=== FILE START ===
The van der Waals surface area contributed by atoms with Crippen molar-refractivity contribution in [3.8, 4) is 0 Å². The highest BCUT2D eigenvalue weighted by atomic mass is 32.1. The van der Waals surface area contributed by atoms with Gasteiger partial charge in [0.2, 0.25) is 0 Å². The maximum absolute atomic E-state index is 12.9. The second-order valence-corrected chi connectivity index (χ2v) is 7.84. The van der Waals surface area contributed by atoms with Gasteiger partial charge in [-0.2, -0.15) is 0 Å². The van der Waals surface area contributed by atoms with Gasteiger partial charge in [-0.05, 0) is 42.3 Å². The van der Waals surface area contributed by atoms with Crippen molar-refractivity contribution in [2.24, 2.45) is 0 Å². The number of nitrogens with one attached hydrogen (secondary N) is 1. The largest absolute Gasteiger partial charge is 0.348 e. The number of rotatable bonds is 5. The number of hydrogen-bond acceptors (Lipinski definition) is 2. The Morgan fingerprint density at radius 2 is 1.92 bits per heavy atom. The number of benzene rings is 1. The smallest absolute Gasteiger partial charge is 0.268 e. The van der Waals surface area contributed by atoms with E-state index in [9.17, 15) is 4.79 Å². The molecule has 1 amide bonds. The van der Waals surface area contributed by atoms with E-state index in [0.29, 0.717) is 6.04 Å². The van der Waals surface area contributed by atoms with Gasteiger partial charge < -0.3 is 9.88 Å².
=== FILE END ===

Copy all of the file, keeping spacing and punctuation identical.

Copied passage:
The van der Waals surface area contributed by atoms with Crippen molar-refractivity contribution in [3.8, 4) is 0 Å². The highest BCUT2D eigenvalue weighted by atomic mass is 32.1. The van der Waals surface area contributed by atoms with Gasteiger partial charge in [0.2, 0.25) is 0 Å². The maximum absolute atomic E-state index is 12.9. The second-order valence-corrected chi connectivity index (χ2v) is 7.84. The van der Waals surface area contributed by atoms with Gasteiger partial charge in [-0.2, -0.15) is 0 Å². The van der Waals surface area contributed by atoms with Gasteiger partial charge in [-0.05, 0) is 42.3 Å². The van der Waals surface area contributed by atoms with Crippen molar-refractivity contribution in [2.24, 2.45) is 0 Å². The number of nitrogens with one attached hydrogen (secondary N) is 1. The largest absolute Gasteiger partial charge is 0.348 e. The number of rotatable bonds is 5. The number of hydrogen-bond acceptors (Lipinski definition) is 2. The Morgan fingerprint density at radius 2 is 1.92 bits per heavy atom. The number of benzene rings is 1. The smallest absolute Gasteiger partial charge is 0.268 e. The van der Waals surface area contributed by atoms with E-state index in [9.17, 15) is 4.79 Å². The molecule has 1 amide bonds. The van der Waals surface area contributed by atoms with E-state index in [0.29, 0.717) is 6.04 Å². The van der Waals surface area contributed by atoms with Gasteiger partial charge < -0.3 is 9.88 Å².